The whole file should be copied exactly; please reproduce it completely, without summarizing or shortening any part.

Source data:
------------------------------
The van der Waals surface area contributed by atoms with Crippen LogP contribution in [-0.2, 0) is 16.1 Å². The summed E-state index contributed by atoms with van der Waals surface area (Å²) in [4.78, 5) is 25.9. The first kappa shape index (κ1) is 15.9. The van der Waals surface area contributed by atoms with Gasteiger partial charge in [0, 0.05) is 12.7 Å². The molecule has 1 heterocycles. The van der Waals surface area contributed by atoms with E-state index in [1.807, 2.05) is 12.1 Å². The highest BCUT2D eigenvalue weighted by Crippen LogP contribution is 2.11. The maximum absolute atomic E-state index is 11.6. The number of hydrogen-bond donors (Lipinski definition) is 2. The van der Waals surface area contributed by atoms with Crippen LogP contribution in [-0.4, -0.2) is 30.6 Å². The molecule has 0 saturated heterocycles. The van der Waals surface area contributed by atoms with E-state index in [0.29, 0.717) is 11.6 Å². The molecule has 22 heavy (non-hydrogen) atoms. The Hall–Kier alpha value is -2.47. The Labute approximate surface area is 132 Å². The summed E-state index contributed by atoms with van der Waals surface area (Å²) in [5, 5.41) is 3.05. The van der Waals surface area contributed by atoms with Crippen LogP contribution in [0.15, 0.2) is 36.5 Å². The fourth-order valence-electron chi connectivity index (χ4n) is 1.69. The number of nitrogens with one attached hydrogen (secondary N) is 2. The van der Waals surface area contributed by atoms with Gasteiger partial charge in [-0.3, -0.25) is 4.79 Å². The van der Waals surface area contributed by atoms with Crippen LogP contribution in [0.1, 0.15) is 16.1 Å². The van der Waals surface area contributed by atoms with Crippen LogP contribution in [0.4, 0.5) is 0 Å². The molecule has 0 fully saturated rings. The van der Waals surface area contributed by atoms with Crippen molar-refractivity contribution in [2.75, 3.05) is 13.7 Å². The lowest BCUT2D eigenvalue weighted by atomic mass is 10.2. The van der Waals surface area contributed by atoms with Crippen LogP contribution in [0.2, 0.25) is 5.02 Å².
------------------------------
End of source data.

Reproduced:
The van der Waals surface area contributed by atoms with Crippen LogP contribution in [-0.2, 0) is 16.1 Å². The summed E-state index contributed by atoms with van der Waals surface area (Å²) in [4.78, 5) is 25.9. The first kappa shape index (κ1) is 15.9. The van der Waals surface area contributed by atoms with Gasteiger partial charge in [0, 0.05) is 12.7 Å². The molecule has 1 heterocycles. The van der Waals surface area contributed by atoms with E-state index in [1.807, 2.05) is 12.1 Å². The highest BCUT2D eigenvalue weighted by Crippen LogP contribution is 2.11. The maximum absolute atomic E-state index is 11.6. The number of hydrogen-bond donors (Lipinski definition) is 2. The van der Waals surface area contributed by atoms with Crippen LogP contribution in [-0.4, -0.2) is 30.6 Å². The molecule has 0 saturated heterocycles. The van der Waals surface area contributed by atoms with E-state index in [0.29, 0.717) is 11.6 Å². The molecule has 22 heavy (non-hydrogen) atoms. The Hall–Kier alpha value is -2.47. The Labute approximate surface area is 132 Å². The summed E-state index contributed by atoms with van der Waals surface area (Å²) in [5, 5.41) is 3.05. The van der Waals surface area contributed by atoms with Crippen LogP contribution in [0.15, 0.2) is 36.5 Å². The fourth-order valence-electron chi connectivity index (χ4n) is 1.69. The number of nitrogens with one attached hydrogen (secondary N) is 2. The van der Waals surface area contributed by atoms with Gasteiger partial charge in [-0.3, -0.25) is 4.79 Å². The van der Waals surface area contributed by atoms with Crippen LogP contribution in [0.1, 0.15) is 16.1 Å². The van der Waals surface area contributed by atoms with Crippen LogP contribution in [0.4, 0.5) is 0 Å². The molecule has 0 fully saturated rings. The van der Waals surface area contributed by atoms with Crippen molar-refractivity contribution in [2.75, 3.05) is 13.7 Å². The lowest BCUT2D eigenvalue weighted by atomic mass is 10.2. The van der Waals surface area contributed by atoms with Crippen LogP contribution in [0.2, 0.25) is 5.02 Å².